Tony Bramwell : "They recorded Hey Bulldog at Abbey Road, while I filmed the entire process. We didn’t need any promo material for Bulldog, but Paul had also recorded Lady Madonna, the song he had written in memory of his mother, which did need some promotional film. I cut the Bulldog shoot, using the bits of the lads playing and sitting about in the studio, and we used that. Then it vanished, completely disappeared. We thought it had been stolen, as things often were if not nailed down."

The most common Lady Madonna clip begins with an overhead shot of Ringo Starr on drums, and ends with footage of McCartney from the Step Inside Love session, picking up his coat and guitar and leaving the studio. A lesser-seen variation begins with Starr in a coat and tie and features George Harrison eating a plate of beans. The footage was later re-cut to create a promo film for Hey Bulldog.

George : "When we were in the studio recording ‘Bulldog’, apparently it was at a time when they needed some footage for something else, some other record, and a film crew came along and filmed us. Then they cut up the footage and used some of the shots for something else. But it was Neil Aspinall who found out that when you watched and listened to what the original thing was, we were recording ‘Bulldog’. This was apparently the only time we were actually filmed recording something, so what Neil did was, he put it all back together again and put the ‘Bulldog’ soundtrack onto it, and there it was."

After Bramwell had finished filming, final overdubs were added. These included the lead guitar solo, performed on George Harrison’s Gibson SG Standard, although the identity of the player is uncertain.

Once recording was complete, two mono mixes of Hey Bulldog were made. The second of these was then given to King Features, who made an animated sequence for the Yellow Submarine film to accompany the song. The mixes were made with the tape machine running slightly faster – 51 cycles per second rather than the usual 50 – which raised the pitch and tempo of the song slightly.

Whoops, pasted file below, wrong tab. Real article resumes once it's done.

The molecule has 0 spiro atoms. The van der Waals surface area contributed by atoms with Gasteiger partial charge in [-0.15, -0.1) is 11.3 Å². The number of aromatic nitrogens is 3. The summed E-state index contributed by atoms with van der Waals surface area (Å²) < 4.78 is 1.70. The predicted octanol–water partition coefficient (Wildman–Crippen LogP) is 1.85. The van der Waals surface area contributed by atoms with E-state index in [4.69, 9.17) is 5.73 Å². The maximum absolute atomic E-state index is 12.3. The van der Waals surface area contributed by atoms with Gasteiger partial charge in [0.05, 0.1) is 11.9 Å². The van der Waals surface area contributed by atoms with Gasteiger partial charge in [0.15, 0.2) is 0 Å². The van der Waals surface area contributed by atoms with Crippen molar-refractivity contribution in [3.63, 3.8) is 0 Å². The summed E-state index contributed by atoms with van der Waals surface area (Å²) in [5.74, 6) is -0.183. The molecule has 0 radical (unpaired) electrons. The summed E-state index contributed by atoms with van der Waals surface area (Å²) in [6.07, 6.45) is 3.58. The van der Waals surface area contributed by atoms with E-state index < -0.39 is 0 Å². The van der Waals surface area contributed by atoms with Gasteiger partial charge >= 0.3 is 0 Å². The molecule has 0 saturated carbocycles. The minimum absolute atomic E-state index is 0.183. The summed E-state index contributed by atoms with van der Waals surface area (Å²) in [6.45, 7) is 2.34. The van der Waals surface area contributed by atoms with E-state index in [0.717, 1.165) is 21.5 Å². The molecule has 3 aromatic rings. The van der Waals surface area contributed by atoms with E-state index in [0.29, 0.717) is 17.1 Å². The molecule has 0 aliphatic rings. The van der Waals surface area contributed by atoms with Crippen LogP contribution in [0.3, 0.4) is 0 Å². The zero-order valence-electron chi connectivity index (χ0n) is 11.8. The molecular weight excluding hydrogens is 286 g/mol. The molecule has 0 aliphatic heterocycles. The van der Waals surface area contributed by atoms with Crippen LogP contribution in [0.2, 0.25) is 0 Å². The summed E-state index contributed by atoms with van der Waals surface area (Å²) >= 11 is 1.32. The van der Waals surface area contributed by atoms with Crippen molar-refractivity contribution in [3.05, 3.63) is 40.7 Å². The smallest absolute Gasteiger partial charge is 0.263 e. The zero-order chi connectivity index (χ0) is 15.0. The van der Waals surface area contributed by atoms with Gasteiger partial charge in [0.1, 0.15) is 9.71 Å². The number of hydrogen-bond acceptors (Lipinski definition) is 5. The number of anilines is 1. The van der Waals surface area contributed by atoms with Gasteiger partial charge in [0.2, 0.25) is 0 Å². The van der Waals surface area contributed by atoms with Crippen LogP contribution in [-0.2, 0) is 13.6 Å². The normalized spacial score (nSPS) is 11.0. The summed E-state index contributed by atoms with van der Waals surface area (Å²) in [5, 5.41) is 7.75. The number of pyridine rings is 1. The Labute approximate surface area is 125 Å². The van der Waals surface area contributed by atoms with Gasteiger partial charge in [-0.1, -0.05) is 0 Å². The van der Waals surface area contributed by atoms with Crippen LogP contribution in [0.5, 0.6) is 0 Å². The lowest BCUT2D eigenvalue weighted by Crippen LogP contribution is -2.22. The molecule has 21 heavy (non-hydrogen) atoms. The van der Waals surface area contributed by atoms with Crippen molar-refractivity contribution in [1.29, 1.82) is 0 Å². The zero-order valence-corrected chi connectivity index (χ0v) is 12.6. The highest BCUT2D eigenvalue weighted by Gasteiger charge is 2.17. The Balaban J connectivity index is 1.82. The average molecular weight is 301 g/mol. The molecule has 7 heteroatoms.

‘Hey Bulldog’ was later cited by The Beatles’ engineer Geoff Emerick as one of their final true group efforts, with equal contributions from all members.

Geoff Emerick : "That was a really fun song. We were all into sound texture in those days and during the mixing we put ADT on one of the ‘What did he say? Woof woof’ bits near the end of the song. It came out really well."

   

In March 1969, following the release of the Yellow Submarine soundtrack album, the four new songs included in the film, along with ‘Across The Universe’ were considered for inclusion on an, ultimately unreleased, five track EP.

 

The Story So Far : On the Road to Rishikesh
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On Wednesday 14 February 1968, The Beatles’ assistant Mal Evans gathered together luggage belonging to George and Pattie Harrison, her sister Jenny, plus John and Cynthia Lennon, to take it to India ahead of their trip to study Transcendental Meditation with Maharishi Mahesh Yogi at his ashram in Rishikesh. Evans took Qantas flight 754 to Delhi, flying from London Airport. There was a charge of £195.19.6d for the excess baggage.

On Thursday, 15 February, John Lennon and George Harrison, plus their wives Cynthia and Pattie, and Pattie’s sister Jenny Boyd, flew from London Airport to Delhi, India.

 

The trip had been due to take place in the summer of 1967, but was postponed following the death of Brian Epstein. The Beatles had chosen instead to press on with the making of Magical Mystery Tour.